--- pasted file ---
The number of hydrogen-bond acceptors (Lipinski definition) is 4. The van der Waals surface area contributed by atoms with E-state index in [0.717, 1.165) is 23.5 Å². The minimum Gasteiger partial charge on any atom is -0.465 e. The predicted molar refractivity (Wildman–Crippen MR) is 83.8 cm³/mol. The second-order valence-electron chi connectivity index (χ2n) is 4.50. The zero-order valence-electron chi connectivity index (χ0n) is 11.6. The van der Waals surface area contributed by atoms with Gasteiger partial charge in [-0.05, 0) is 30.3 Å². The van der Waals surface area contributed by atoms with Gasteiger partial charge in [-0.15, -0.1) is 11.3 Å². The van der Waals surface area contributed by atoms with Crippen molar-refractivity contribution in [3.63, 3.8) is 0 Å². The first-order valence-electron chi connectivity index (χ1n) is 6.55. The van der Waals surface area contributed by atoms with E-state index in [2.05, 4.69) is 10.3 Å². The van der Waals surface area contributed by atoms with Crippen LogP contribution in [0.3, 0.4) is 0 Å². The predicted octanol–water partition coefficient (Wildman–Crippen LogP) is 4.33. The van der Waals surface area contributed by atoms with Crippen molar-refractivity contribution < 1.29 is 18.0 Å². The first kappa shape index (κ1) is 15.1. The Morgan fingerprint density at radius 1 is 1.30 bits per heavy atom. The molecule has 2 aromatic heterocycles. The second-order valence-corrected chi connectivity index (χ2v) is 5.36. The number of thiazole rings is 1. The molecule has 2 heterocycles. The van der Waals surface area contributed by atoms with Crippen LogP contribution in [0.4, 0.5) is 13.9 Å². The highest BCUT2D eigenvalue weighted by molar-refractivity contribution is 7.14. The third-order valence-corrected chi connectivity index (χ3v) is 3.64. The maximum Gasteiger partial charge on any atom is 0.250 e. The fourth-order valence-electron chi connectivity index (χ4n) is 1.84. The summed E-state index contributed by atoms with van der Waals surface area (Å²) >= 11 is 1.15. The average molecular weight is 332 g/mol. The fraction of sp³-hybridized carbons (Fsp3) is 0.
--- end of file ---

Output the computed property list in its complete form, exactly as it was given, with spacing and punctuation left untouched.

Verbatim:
The number of hydrogen-bond acceptors (Lipinski definition) is 4. The van der Waals surface area contributed by atoms with E-state index in [0.717, 1.165) is 23.5 Å². The minimum Gasteiger partial charge on any atom is -0.465 e. The predicted molar refractivity (Wildman–Crippen MR) is 83.8 cm³/mol. The second-order valence-electron chi connectivity index (χ2n) is 4.50. The zero-order valence-electron chi connectivity index (χ0n) is 11.6. The van der Waals surface area contributed by atoms with Gasteiger partial charge in [-0.05, 0) is 30.3 Å². The van der Waals surface area contributed by atoms with Gasteiger partial charge in [-0.15, -0.1) is 11.3 Å². The van der Waals surface area contributed by atoms with Crippen molar-refractivity contribution in [3.63, 3.8) is 0 Å². The first-order valence-electron chi connectivity index (χ1n) is 6.55. The van der Waals surface area contributed by atoms with E-state index in [2.05, 4.69) is 10.3 Å². The van der Waals surface area contributed by atoms with Crippen LogP contribution in [0.3, 0.4) is 0 Å². The predicted octanol–water partition coefficient (Wildman–Crippen LogP) is 4.33. The van der Waals surface area contributed by atoms with Crippen molar-refractivity contribution < 1.29 is 18.0 Å². The first kappa shape index (κ1) is 15.1. The Morgan fingerprint density at radius 1 is 1.30 bits per heavy atom. The molecule has 2 aromatic heterocycles. The second-order valence-corrected chi connectivity index (χ2v) is 5.36. The number of thiazole rings is 1. The molecule has 2 heterocycles. The van der Waals surface area contributed by atoms with Crippen LogP contribution in [0.4, 0.5) is 13.9 Å². The highest BCUT2D eigenvalue weighted by molar-refractivity contribution is 7.14. The third-order valence-corrected chi connectivity index (χ3v) is 3.64. The maximum Gasteiger partial charge on any atom is 0.250 e. The fourth-order valence-electron chi connectivity index (χ4n) is 1.84. The summed E-state index contributed by atoms with van der Waals surface area (Å²) >= 11 is 1.15. The average molecular weight is 332 g/mol. The fraction of sp³-hybridized carbons (Fsp3) is 0.